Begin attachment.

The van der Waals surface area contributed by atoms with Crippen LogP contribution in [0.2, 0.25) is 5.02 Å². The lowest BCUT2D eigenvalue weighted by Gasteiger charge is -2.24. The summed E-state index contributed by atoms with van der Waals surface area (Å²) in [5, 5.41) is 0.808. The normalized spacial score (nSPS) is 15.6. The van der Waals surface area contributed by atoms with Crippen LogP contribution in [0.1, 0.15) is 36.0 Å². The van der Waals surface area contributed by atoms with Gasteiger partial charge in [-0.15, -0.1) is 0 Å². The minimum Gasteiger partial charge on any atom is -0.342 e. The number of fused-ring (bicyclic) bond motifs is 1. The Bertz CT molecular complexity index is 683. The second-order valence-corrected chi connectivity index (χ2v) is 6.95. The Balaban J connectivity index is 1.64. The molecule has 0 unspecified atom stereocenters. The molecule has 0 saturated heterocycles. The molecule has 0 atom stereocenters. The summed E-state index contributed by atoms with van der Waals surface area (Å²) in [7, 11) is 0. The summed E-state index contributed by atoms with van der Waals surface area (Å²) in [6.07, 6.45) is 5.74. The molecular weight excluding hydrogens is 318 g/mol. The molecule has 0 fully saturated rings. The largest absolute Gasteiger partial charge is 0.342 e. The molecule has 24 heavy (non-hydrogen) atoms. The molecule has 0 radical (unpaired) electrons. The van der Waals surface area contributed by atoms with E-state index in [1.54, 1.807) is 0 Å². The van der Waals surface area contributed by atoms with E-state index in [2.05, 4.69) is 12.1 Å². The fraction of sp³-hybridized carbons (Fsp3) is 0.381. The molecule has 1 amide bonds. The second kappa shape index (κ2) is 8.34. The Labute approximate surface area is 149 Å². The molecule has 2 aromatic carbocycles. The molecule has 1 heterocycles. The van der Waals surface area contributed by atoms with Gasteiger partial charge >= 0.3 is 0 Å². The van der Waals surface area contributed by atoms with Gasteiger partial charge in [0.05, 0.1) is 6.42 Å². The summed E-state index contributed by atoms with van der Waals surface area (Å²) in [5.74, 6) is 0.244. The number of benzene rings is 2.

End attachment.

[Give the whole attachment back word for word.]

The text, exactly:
The van der Waals surface area contributed by atoms with Crippen LogP contribution in [0.2, 0.25) is 5.02 Å². The lowest BCUT2D eigenvalue weighted by Gasteiger charge is -2.24. The summed E-state index contributed by atoms with van der Waals surface area (Å²) in [5, 5.41) is 0.808. The normalized spacial score (nSPS) is 15.6. The van der Waals surface area contributed by atoms with Crippen LogP contribution in [0.1, 0.15) is 36.0 Å². The van der Waals surface area contributed by atoms with Gasteiger partial charge in [-0.15, -0.1) is 0 Å². The minimum Gasteiger partial charge on any atom is -0.342 e. The number of fused-ring (bicyclic) bond motifs is 1. The Bertz CT molecular complexity index is 683. The second-order valence-corrected chi connectivity index (χ2v) is 6.95. The Balaban J connectivity index is 1.64. The molecule has 0 unspecified atom stereocenters. The molecule has 0 saturated heterocycles. The molecule has 0 atom stereocenters. The summed E-state index contributed by atoms with van der Waals surface area (Å²) in [7, 11) is 0. The summed E-state index contributed by atoms with van der Waals surface area (Å²) in [6.07, 6.45) is 5.74. The molecular weight excluding hydrogens is 318 g/mol. The molecule has 0 fully saturated rings. The largest absolute Gasteiger partial charge is 0.342 e. The molecule has 24 heavy (non-hydrogen) atoms. The molecule has 0 radical (unpaired) electrons. The van der Waals surface area contributed by atoms with E-state index in [1.54, 1.807) is 0 Å². The van der Waals surface area contributed by atoms with E-state index in [2.05, 4.69) is 12.1 Å². The fraction of sp³-hybridized carbons (Fsp3) is 0.381. The molecule has 1 amide bonds. The second kappa shape index (κ2) is 8.34. The Labute approximate surface area is 149 Å². The molecule has 2 aromatic carbocycles. The molecule has 1 heterocycles. The van der Waals surface area contributed by atoms with Gasteiger partial charge >= 0.3 is 0 Å². The van der Waals surface area contributed by atoms with Gasteiger partial charge in [0.05, 0.1) is 6.42 Å². The summed E-state index contributed by atoms with van der Waals surface area (Å²) in [5.74, 6) is 0.244. The number of benzene rings is 2.